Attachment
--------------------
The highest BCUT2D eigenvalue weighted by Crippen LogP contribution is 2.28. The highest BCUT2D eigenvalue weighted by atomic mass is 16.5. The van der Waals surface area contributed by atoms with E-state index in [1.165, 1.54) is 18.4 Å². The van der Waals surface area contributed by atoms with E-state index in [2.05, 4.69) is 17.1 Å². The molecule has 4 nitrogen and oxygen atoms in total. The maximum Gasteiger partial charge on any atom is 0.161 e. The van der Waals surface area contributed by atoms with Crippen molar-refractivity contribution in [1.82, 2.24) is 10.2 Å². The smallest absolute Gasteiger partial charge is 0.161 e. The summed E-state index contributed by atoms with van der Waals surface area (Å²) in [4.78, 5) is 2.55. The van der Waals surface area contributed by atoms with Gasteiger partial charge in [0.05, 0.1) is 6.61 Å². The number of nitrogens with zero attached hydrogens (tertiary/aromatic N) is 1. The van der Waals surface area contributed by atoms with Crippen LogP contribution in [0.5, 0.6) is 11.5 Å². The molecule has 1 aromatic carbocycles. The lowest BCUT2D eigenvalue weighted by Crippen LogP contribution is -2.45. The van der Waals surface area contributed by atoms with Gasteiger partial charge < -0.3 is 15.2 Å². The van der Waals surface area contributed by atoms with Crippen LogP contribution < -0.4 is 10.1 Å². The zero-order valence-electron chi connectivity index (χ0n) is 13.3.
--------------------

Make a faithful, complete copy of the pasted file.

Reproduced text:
The highest BCUT2D eigenvalue weighted by Crippen LogP contribution is 2.28. The highest BCUT2D eigenvalue weighted by atomic mass is 16.5. The van der Waals surface area contributed by atoms with E-state index in [1.165, 1.54) is 18.4 Å². The van der Waals surface area contributed by atoms with E-state index in [2.05, 4.69) is 17.1 Å². The molecule has 4 nitrogen and oxygen atoms in total. The maximum Gasteiger partial charge on any atom is 0.161 e. The van der Waals surface area contributed by atoms with Crippen molar-refractivity contribution in [1.82, 2.24) is 10.2 Å². The smallest absolute Gasteiger partial charge is 0.161 e. The summed E-state index contributed by atoms with van der Waals surface area (Å²) in [4.78, 5) is 2.55. The van der Waals surface area contributed by atoms with Gasteiger partial charge in [0.05, 0.1) is 6.61 Å². The number of nitrogens with zero attached hydrogens (tertiary/aromatic N) is 1. The van der Waals surface area contributed by atoms with Crippen LogP contribution in [0.5, 0.6) is 11.5 Å². The molecule has 1 aromatic carbocycles. The lowest BCUT2D eigenvalue weighted by Crippen LogP contribution is -2.45. The van der Waals surface area contributed by atoms with Gasteiger partial charge < -0.3 is 15.2 Å². The van der Waals surface area contributed by atoms with Crippen LogP contribution < -0.4 is 10.1 Å². The zero-order valence-electron chi connectivity index (χ0n) is 13.3.